A group of researchers from the University of Alberta have created an unbeatable poker program that they say marks a milestone in artificial intelligence and game theory.

“AI researchers have a long, long history of using games as a test bed for our artificial intelligence research,” said Michael Johanson, Ph.D. student in the department of computer science at the University of Alberta. “From a technical standpoint, games are nice well-defined problems, divided into specific situations, with specific actions that can be taken, with specific rewards for the players at the end of the game.”

The program, Cepheus, plays an essentially perfect game of heads-up limit Texas Hold ‘em poker.

“Even if a human opponent knew the perfect counter-strategy to Cepheus, they could spend an entire lifetime playing against it: 200 games per hour, 12 hours per day, nonstop for 70 years, for 60 million games total, and, due to the impact of luck, they would still not have statistical confidence that they were winning at the end,” said Johanson.

Cepheus marks such a breakthrough in artificial intelligence because it is the first time a computer program has solved a non-trivial human game that involves imperfect information, according to Johanson. Previous games where computer programs have exceeded human play have been limited to “two-player deterministic perfect information games,” he said, with chess and checkers being prominent examples. “Deterministic meaning that there is no random chance, and perfect information because the players can all observe everything there is to know about the state of the game.

“But the real-life scenarios, where we would like to eventually apply AI techniques, are not like this. In real-life situations, we are frequently confronted with multiple other players, we can’t predict exactly what will happen in the future, and some events appear random or unpredictable to us, and most importantly, we must constantly cope with uncertainty.”

According to Johanson, there are two important milestones to reach when studying artificial intelligence for games: The first time a program beats the world’s best human players at a game, and the first time a program plays a game perfectly so that it will never lose to any opponent.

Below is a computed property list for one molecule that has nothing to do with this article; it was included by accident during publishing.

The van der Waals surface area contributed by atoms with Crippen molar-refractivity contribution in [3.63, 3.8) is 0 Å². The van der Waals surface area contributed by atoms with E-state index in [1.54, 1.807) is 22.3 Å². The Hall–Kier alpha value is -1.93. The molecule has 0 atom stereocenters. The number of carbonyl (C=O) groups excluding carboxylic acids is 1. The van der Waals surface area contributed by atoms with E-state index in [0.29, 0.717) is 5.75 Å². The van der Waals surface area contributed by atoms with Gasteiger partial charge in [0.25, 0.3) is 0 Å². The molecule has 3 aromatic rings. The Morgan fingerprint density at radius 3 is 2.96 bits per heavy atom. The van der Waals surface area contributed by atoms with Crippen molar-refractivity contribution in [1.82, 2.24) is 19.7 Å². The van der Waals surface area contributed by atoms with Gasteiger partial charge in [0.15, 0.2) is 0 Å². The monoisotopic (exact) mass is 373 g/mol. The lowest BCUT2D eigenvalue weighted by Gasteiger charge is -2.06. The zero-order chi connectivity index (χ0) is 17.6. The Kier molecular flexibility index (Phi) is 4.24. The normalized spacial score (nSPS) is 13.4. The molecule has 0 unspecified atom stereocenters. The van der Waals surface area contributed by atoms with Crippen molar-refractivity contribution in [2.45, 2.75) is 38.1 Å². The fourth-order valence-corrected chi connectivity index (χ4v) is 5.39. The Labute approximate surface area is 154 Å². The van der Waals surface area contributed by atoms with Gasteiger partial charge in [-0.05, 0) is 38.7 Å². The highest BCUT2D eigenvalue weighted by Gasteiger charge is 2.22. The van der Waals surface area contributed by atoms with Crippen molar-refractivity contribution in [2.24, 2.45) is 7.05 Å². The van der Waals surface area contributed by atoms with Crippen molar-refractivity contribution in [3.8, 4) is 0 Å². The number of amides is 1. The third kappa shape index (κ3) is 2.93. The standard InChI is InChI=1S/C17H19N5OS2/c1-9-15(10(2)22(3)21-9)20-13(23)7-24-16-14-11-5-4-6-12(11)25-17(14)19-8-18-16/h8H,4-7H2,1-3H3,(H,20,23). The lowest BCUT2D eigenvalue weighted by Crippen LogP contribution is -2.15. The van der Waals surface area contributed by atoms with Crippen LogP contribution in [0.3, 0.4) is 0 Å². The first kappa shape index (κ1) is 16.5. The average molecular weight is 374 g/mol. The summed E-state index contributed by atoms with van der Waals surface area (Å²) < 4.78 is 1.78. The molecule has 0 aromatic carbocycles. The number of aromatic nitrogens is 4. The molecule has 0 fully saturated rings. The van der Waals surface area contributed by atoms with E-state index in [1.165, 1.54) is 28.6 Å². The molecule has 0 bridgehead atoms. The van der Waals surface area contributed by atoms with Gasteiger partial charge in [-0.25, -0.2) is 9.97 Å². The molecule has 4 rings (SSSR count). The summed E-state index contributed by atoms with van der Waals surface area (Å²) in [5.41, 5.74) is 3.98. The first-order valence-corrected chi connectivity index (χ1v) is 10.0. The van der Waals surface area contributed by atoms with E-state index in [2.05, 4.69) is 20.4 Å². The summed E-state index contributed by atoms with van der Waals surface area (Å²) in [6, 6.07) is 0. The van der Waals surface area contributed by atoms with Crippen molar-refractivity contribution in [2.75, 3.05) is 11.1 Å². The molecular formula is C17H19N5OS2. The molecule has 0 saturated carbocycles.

“We achieved the first goal in 2008 when our earlier program, Polaris, defeated a team of heads-up limit Texas Hold ’em specialists,” said Johanson. “And we have now achieved the second goal as well, as Cepheus now plays the game very nearly perfectly.”

The researchers’ CFR algorithm, along with an extension of CFR (CFR+) developed by Finnish software developer Oskari Tammelin, powers Cepheus. According to Johanson, CFR is a self-play algorithm, allowing it to constantly play games against itself and improve its strategy.

“CFR+ is a breakthrough, as it learns to play the game far faster than what were the state-of-the-art algorithms just months ago,” he said. “While CFR+ took just under 1,000 CPU years to learn to play, we estimate that older algorithms might have taken 10,000 CPU years or more.” (A CPU year is 8,760 GFLOPS.)

The next step for the researchers is to take the technology inside Cepheus, such as the CFR+ algorithm, and apply it to different problems.

“Other poker games, such as no-limit Texas Hold ’em (the game most commonly shown on TV), offer new challenges, and we expect to be able to use CFR+ to greatly leap ahead of where we are now,” said Johanson.

In addition, the researchers envision applications outside the realm of games, like homeland security.

“The same things that we think about in poker—minimizing our mistakes when faced with an adversary seeking to attack us—are also present for problems such as for planning security and patrolling schedules for airports,” said Johanson.

More information about Cepheus is available here.